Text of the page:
Writing a Regular Expression Tester in Crystal as a Learning Exercise


App screenshot

TL;DR for those in a rush

I did this: http://www.crystular.org/. This article was originally published here.

Boring introduction

As a part-time Rubyist, I couldn’t ignore Crystal any longer (+ I enjoy learning new programming languages) so I decided to give it a try. Because I wanted to write something useful and contribute to the community, I was looking for a small idea in the Ruby world and spoiler alert… I found it.

One of my favourite online tools is Rubular - a regular expression tester for Ruby so I’ve decided to make a copy of it for Crystal because every programming language needs one.

Notes about regex engine

Crystal uses PCRE which is a C library for regular expressions. For a contrast, Ruby uses Onigmo library (since 2.x). There are few differences that are worth mentioning between Crystal integration of PCRE and regex library itself.

Firstly, PCRE offers support for other encodings but Crystal strings are UTF-8 only, therefore regular expressions must be UTF-8 too.

Secondly, one of the regex options in Crystal is a multiline match denoted by "m" flag that translates into a combination of two separate options in PCRE:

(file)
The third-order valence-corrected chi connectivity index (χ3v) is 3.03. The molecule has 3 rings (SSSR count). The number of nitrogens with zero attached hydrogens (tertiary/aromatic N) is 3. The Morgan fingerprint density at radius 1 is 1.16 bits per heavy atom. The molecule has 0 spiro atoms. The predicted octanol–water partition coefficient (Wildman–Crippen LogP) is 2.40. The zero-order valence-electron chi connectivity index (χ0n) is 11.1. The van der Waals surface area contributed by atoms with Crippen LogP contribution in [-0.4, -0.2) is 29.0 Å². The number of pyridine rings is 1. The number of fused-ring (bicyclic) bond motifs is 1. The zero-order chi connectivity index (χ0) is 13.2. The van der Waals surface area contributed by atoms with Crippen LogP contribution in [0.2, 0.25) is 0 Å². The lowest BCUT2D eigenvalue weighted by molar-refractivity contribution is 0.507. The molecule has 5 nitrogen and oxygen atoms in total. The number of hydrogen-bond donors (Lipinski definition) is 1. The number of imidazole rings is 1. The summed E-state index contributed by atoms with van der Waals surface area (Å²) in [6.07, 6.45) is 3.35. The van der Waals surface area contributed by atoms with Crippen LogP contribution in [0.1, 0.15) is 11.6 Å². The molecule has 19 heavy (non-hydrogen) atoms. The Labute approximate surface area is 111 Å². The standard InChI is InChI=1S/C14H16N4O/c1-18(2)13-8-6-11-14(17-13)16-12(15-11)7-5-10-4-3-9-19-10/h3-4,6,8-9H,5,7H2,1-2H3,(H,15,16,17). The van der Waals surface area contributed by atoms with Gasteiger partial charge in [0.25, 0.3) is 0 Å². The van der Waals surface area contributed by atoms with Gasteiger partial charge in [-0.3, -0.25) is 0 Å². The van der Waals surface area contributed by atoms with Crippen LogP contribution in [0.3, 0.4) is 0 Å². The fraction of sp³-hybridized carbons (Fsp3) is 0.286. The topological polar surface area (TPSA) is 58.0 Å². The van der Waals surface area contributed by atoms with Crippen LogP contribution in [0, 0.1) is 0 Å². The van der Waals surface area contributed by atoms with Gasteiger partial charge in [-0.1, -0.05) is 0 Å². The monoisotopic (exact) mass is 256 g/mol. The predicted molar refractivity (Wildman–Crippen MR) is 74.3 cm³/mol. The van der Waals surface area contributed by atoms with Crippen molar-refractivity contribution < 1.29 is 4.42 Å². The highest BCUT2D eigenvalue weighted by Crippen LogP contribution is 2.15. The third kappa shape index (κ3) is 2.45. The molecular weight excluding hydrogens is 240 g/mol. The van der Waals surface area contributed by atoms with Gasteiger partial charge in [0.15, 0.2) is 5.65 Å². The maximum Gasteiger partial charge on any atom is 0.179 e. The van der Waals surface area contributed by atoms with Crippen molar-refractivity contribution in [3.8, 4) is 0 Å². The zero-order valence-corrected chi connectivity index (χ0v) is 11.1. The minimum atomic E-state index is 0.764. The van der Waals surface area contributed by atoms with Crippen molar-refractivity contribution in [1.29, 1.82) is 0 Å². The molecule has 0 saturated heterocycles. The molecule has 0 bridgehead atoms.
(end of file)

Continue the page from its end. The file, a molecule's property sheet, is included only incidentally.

FYI, Ruby does it too in its own engine.


While working on the project I wanted to add some minor tweaks that would improve, in my opinion, your “regular expression testing experience”. Here is the list of what I had planned:

Once my goals were set, I had to choose web framework and I had a couple options here: Amber, Lucky and Kemal. I went with Kemal as it seemed like a no-brainer, considering the size of the application (two endpoints, one view). Deployment to Heroku was also a breeze thanks to the existing buildpack.

Because of the statically type-checked nature of the language doing TDD requires a bit different approach especially, if you declare your types explicitly - sometimes you just need to write some dummy code in the method just to make compilation successful. The same affects nils, crystal will know if your code results in nil so the compilation process might fail, but that’s just Crystal having your back and protecting you from unhandled exceptions.

There were a few occasions when I had to intensively browse the code in GitHub to understand Kemal or Crystal standard library but this is a part of the learning process so I am fine with it. Also, these projects are still young, at that stage, it’s pretty normal.

Things I wish to see improved are better support for specs, it’s quite ok now but I guess RSpec spoiled me, and I am hoping for some solid debugging process.

The code can be found here.

Closing thoughts

After finishing the project, I was happy with the result and the things I’ve learned. It was surprising how quickly you can transition to Crystal having a background in Ruby so if you are a Rubyist, I recommend you to try Crystal out.

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